By Scott Levine
I’m taking back all those times I complained about the heat.
We were spoiled last year with consistent 80-degree days, and now the joke’s on us.
We brought in spring with a high of 24 degrees, and the forecast doesn’t get much better during the next week. It wouldn’t be so bad if we just had a good day here or there to get us out of the house.
But that hasn’t happened, creating cabin fever in my home.
It’s gotten so bad that even the baby boy living inside my wife is kicking more rapidly every day. Sure, the doctors will say that’s normal for a growing baby to increase movement. But I think he knows that it’s time to get out and enjoy some fresh air.
The extended winter is not only wearing on my wife and me, but my daughter is starting to feel the effects. And by starting, I mean she’s been ready for outdoor play since December.
Daily sprints from one wall to the other have become almost a daily routine for my daughter and me. She scours the house looking for new toys, but it usually ends up in a dead end, so she returns to her doll house, where the storyline of her characters resembles one from a daytime soap opera during the hot summer months.
Because of the extended winter, though, it has provided me a chance to catch up on the daily gossip in my 2-year-old’s life. With her third birthday right around the corner, she’s becoming more comfortable in conversation, which has provided me insight into her little world.
The life of a 2-year-old doesn’t seem too complicated, but every day for the last week, she’s discovered a new best friend. Even for middle school girls, that would be quite the changeover from day to day.
Usually the new best friend is someone from daycare, and every once in awhile, it’s a boy. Since my brain can’t comprehend her dating, I usually ask the typical questions about the boys she meets, like how many timeouts do they average per week? Who do they run with? How much lunch do they spill on the floor? You know, typical questions to ask about the male gender.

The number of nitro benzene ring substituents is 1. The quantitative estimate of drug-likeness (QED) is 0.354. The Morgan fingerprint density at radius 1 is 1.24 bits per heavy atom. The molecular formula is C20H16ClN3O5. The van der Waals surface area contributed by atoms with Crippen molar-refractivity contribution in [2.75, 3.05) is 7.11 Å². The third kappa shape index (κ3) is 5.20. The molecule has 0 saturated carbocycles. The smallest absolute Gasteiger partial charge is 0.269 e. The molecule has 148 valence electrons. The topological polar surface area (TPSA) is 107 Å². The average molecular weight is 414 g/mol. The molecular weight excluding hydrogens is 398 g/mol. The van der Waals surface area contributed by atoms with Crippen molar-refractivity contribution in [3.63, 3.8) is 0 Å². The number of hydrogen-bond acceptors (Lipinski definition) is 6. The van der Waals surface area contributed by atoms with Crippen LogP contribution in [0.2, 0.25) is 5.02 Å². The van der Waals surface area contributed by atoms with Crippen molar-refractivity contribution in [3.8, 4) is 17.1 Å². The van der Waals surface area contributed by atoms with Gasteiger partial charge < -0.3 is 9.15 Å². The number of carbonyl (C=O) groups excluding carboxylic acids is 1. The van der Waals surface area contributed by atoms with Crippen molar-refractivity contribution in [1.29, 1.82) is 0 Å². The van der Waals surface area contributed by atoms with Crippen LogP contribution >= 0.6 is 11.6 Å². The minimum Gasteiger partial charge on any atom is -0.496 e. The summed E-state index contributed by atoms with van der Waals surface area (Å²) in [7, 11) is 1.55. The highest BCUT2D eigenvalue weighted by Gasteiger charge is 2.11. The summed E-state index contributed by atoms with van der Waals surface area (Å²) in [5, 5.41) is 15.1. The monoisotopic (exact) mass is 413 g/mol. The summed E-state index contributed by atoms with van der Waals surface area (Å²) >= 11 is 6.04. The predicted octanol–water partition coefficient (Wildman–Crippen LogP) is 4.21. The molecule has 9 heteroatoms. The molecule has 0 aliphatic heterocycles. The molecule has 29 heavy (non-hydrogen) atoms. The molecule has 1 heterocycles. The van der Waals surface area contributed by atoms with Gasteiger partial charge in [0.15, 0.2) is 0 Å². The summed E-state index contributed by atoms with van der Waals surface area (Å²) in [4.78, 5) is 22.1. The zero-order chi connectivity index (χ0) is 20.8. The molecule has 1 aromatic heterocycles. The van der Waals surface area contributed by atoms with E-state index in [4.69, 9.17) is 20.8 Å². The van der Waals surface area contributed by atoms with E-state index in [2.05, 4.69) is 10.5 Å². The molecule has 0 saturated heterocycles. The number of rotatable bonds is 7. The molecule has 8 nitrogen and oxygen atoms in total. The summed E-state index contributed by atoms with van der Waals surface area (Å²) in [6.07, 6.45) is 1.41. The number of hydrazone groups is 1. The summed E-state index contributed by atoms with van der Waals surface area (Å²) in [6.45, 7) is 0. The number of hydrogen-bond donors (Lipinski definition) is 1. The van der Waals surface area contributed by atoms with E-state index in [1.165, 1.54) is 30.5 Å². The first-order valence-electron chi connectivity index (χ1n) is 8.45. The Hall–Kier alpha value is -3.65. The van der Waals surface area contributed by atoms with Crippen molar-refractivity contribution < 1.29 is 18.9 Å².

She usually shrugs my interrogation off by saying she’s already invited the boy to dinner that night.
I have a feeling that I’m in for a lot of trouble later in life.
I assume his battery-operated mini-mobile can’t make it to my house all in one charge, so I dismiss her invitation and check to see how her babysitting jobs are going.
She may not be the best businesswoman in America, since she doesn’t earn any money, but she watches about nine “kids” at any time during the day. Sure, those kids are technically dolls, but for being stuffed and unable to move on their own, her dolls cause some problems.
Timeouts are another daily chore that Baby Aurora and Rosie are usually getting themselves into. It’s a tough punishment, but they’re pros at sitting in the time-out chair, waiting for the timer to beep.
Luckily for them, my daughter has less patience than her parents, and the dolls stay in timeout for about 5 seconds. Either way, it’s a tough life when you get punished without having a way to defend yourself.
Lastly, we normally converse about how work is going. She has busy days, with her babysitting gigs, cooking responsibilities, and throwing every toy around the house in a bag, that she rarely has time to hear how my day went.
So, this week, I still had some items to finish at work after picking her up, so I asked if she wanted to come along and see me work. She was thrilled so we trekked to the newsroom, and she dove right in.
She pounded away at the keyboard, spun around in the chair and had many conversations on the phone...with me, sitting right next to her. She was thrilled, especially since Mom wasn’t there, meaning that obviously she was home, because there’s only one “work” in the world, and according to my daughter, my wife and I work together.
She was a little disappointed when we came home and I had to explain that there are many jobs in the world, and that Mom and Dad don’t actually go to the same place every day.
But it didn’t contain her excitement about work. She didn’t stop talking about it all night, constantly reminding me that she had a “lot of fun at work.” That’s a sentence not many employees string together. That’s the world of a 2-year-old. It’s unexpected, but a refreshing way to pass the time until spring arrives.
Scott Levine is an award-winning Associate Editor at the Clinton Herald. He can be reached at firstname.lastname@example.org.